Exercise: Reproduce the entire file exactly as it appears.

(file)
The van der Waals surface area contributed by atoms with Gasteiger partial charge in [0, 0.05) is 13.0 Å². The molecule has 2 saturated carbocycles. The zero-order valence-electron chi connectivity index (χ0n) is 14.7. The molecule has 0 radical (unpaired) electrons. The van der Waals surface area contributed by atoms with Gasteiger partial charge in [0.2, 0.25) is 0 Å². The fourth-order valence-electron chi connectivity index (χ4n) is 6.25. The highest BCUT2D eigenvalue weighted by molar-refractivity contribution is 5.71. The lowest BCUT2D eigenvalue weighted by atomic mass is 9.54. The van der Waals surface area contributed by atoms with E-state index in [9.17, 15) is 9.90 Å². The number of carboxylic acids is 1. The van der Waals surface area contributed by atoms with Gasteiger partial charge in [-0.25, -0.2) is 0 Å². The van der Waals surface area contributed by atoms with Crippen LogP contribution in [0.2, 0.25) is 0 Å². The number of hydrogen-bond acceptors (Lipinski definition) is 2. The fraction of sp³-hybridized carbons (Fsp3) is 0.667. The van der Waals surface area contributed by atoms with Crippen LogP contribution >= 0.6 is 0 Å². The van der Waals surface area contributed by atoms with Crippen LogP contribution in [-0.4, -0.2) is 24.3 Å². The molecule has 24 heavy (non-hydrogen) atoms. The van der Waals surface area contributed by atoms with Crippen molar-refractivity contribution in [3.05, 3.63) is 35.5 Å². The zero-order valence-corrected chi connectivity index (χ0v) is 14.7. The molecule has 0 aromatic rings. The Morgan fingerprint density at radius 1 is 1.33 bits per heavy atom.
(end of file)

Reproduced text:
The van der Waals surface area contributed by atoms with Gasteiger partial charge in [0, 0.05) is 13.0 Å². The molecule has 2 saturated carbocycles. The zero-order valence-electron chi connectivity index (χ0n) is 14.7. The molecule has 0 radical (unpaired) electrons. The van der Waals surface area contributed by atoms with Gasteiger partial charge in [0.2, 0.25) is 0 Å². The fourth-order valence-electron chi connectivity index (χ4n) is 6.25. The highest BCUT2D eigenvalue weighted by molar-refractivity contribution is 5.71. The lowest BCUT2D eigenvalue weighted by atomic mass is 9.54. The van der Waals surface area contributed by atoms with E-state index in [9.17, 15) is 9.90 Å². The number of carboxylic acids is 1. The van der Waals surface area contributed by atoms with Gasteiger partial charge in [-0.25, -0.2) is 0 Å². The van der Waals surface area contributed by atoms with Crippen LogP contribution in [0.2, 0.25) is 0 Å². The number of hydrogen-bond acceptors (Lipinski definition) is 2. The fraction of sp³-hybridized carbons (Fsp3) is 0.667. The van der Waals surface area contributed by atoms with Crippen LogP contribution >= 0.6 is 0 Å². The van der Waals surface area contributed by atoms with Crippen LogP contribution in [-0.4, -0.2) is 24.3 Å². The molecule has 24 heavy (non-hydrogen) atoms. The van der Waals surface area contributed by atoms with Crippen molar-refractivity contribution in [3.05, 3.63) is 35.5 Å². The zero-order valence-corrected chi connectivity index (χ0v) is 14.7. The molecule has 0 aromatic rings. The Morgan fingerprint density at radius 1 is 1.33 bits per heavy atom.